Thinking about Arthur Miller, the first phrase that jumps
to mind is: "They don't make 'em like they used to." Certainly it's a
common motif in his writing, but more to the point, the man himself was a
master of his craft. Artists Repertory Theatre celebrates what would be
Miller's 100th birthday this year by staging The Price. It is classic Miller expertly performed by a tight, virtuosic ensemble. The comparisons to Death of a Salesman
are inevitable: bickering brothers, the hazardous intersection of
family and capitalism, and a tattered, manipulative father. But in The Price,
the patriarch is already deceased and represented only by a pile of
furniture, leaving the brothers to unpack the man's lasting impact on
their lives. Also unlike Salesman, the audience is treated to a
story set in a single room without any trace of dreamy theatricality.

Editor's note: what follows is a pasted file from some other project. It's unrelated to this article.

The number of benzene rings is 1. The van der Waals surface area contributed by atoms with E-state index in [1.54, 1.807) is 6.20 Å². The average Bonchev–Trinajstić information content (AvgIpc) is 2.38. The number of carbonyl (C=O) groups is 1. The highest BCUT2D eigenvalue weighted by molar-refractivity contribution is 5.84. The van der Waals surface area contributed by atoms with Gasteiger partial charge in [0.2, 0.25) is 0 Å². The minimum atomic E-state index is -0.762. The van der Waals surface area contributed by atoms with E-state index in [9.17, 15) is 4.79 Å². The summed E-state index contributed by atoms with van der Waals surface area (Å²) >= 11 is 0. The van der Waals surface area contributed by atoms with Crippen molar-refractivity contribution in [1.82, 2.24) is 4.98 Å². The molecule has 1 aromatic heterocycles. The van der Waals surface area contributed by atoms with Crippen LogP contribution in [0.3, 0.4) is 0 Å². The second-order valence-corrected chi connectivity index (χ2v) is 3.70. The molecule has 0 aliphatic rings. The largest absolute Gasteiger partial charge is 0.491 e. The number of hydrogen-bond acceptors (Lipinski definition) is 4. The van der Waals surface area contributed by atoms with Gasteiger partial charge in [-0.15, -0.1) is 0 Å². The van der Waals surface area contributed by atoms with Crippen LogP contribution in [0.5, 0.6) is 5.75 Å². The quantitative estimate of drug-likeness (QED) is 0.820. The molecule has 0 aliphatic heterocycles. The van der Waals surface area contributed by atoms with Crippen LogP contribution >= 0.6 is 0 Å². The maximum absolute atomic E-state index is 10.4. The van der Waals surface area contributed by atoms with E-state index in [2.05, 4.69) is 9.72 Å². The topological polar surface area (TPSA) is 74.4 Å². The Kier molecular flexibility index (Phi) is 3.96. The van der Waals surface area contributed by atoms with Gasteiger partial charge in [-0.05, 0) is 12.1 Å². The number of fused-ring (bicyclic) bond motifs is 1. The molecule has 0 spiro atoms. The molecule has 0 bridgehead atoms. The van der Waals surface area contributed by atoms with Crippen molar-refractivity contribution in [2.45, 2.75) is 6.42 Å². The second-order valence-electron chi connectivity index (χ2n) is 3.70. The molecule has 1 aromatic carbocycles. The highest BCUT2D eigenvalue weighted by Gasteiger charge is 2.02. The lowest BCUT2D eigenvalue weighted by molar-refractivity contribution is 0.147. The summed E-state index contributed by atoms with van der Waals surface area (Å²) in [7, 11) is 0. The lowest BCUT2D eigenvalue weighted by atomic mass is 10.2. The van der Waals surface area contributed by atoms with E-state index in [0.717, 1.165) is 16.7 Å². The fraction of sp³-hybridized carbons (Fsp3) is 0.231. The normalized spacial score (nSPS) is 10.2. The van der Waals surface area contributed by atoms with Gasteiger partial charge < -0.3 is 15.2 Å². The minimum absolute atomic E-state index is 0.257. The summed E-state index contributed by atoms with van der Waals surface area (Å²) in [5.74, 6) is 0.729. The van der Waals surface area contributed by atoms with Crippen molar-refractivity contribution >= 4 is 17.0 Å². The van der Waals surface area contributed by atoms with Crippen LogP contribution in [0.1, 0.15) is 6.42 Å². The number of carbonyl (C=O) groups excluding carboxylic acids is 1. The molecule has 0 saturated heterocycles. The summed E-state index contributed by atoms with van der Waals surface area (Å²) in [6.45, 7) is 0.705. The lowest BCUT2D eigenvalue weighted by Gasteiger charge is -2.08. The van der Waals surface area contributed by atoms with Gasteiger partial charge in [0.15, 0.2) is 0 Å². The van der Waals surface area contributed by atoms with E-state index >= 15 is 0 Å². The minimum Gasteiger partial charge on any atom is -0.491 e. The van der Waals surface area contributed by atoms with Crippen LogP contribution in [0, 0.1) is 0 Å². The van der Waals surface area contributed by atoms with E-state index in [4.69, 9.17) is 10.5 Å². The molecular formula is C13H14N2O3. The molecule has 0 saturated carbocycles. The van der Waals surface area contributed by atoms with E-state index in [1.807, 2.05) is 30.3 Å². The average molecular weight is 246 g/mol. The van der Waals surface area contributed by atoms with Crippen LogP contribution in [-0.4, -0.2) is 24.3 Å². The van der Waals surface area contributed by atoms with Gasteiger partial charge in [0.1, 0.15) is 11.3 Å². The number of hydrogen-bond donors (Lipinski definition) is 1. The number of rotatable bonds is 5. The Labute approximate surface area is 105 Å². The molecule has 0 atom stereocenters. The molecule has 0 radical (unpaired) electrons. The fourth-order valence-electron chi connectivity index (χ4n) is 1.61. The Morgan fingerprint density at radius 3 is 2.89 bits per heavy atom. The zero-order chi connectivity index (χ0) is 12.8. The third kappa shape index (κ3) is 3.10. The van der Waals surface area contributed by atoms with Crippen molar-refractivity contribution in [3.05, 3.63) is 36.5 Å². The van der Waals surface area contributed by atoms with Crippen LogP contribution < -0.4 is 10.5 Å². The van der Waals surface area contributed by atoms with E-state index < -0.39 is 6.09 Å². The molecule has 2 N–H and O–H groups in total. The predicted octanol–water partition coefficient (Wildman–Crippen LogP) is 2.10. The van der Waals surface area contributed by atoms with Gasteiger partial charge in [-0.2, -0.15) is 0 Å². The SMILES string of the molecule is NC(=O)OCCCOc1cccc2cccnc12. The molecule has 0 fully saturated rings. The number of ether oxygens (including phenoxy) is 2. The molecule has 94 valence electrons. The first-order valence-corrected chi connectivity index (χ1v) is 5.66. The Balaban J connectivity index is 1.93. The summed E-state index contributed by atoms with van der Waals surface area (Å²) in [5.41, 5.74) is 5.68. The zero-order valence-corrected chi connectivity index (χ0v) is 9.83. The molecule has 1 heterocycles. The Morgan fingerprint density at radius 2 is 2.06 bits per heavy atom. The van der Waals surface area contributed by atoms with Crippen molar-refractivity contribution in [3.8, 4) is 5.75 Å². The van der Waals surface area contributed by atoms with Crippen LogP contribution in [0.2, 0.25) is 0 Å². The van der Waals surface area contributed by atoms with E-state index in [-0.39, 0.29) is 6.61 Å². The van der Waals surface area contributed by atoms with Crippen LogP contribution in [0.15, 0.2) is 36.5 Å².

Only the beginning and ending bookends—actors alone on stage,
sumptuously lit, letting a room full of objects recall them to the
past—have that dreamlike tone. It's rare that Miller allows his audience
to laugh, but this play is filled with humor. Joseph Costa balances
impeccable comic timing and heart-aching tenderness as Gregory Solomon,
an elderly Jewish antiques dealer. The ensemble fuels one another
throughout this barreling freight train, and Adriana Baer's direction
disappears effortlessly, allowing these powerhouse actors and Miller's
well-crafted text to have center stage.
SEE IT: The Price is at Artists Repertory Theatre, 1515 SW Alder St., 241-1278. 7:30 pm Wednesdays-Sundays, 2 pm Sundays through April 26. $25-$49.